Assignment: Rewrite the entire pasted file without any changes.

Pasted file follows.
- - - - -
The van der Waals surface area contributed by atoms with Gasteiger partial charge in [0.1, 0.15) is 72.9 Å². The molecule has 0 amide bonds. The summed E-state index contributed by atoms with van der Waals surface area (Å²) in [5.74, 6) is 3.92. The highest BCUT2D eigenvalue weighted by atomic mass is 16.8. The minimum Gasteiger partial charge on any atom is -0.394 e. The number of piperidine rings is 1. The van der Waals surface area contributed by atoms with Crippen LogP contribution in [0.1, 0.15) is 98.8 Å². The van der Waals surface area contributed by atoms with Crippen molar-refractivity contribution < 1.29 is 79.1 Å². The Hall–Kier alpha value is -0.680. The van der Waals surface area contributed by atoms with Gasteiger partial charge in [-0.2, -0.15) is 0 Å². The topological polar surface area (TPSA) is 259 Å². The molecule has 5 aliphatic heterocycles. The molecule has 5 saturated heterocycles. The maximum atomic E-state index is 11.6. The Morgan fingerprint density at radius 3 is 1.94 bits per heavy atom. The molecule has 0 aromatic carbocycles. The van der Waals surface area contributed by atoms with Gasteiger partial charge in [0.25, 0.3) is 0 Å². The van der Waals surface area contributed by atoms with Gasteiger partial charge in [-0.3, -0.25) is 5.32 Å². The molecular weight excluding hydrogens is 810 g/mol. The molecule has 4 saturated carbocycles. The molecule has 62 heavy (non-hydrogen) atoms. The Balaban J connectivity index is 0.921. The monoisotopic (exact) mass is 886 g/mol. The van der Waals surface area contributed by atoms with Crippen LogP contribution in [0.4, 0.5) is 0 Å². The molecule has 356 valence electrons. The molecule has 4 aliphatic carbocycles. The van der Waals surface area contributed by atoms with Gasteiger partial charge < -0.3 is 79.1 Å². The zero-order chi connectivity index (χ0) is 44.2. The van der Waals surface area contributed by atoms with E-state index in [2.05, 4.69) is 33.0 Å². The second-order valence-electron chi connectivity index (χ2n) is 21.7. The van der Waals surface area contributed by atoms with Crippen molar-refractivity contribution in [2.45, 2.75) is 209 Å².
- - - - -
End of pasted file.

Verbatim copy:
The van der Waals surface area contributed by atoms with Gasteiger partial charge in [0.1, 0.15) is 72.9 Å². The molecule has 0 amide bonds. The summed E-state index contributed by atoms with van der Waals surface area (Å²) in [5.74, 6) is 3.92. The highest BCUT2D eigenvalue weighted by atomic mass is 16.8. The minimum Gasteiger partial charge on any atom is -0.394 e. The number of piperidine rings is 1. The van der Waals surface area contributed by atoms with Crippen LogP contribution in [0.1, 0.15) is 98.8 Å². The van der Waals surface area contributed by atoms with Crippen molar-refractivity contribution < 1.29 is 79.1 Å². The Hall–Kier alpha value is -0.680. The van der Waals surface area contributed by atoms with Gasteiger partial charge in [-0.2, -0.15) is 0 Å². The topological polar surface area (TPSA) is 259 Å². The molecule has 5 aliphatic heterocycles. The molecule has 5 saturated heterocycles. The maximum atomic E-state index is 11.6. The Morgan fingerprint density at radius 3 is 1.94 bits per heavy atom. The molecule has 0 aromatic carbocycles. The van der Waals surface area contributed by atoms with Gasteiger partial charge in [0.25, 0.3) is 0 Å². The van der Waals surface area contributed by atoms with Gasteiger partial charge in [-0.3, -0.25) is 5.32 Å². The molecular weight excluding hydrogens is 810 g/mol. The molecule has 4 saturated carbocycles. The molecule has 62 heavy (non-hydrogen) atoms. The Balaban J connectivity index is 0.921. The monoisotopic (exact) mass is 886 g/mol. The van der Waals surface area contributed by atoms with Crippen LogP contribution in [0.4, 0.5) is 0 Å². The molecule has 356 valence electrons. The molecule has 4 aliphatic carbocycles. The van der Waals surface area contributed by atoms with Gasteiger partial charge < -0.3 is 79.1 Å². The zero-order chi connectivity index (χ0) is 44.2. The van der Waals surface area contributed by atoms with E-state index in [2.05, 4.69) is 33.0 Å². The second-order valence-electron chi connectivity index (χ2n) is 21.7. The van der Waals surface area contributed by atoms with Crippen molar-refractivity contribution in [2.45, 2.75) is 209 Å².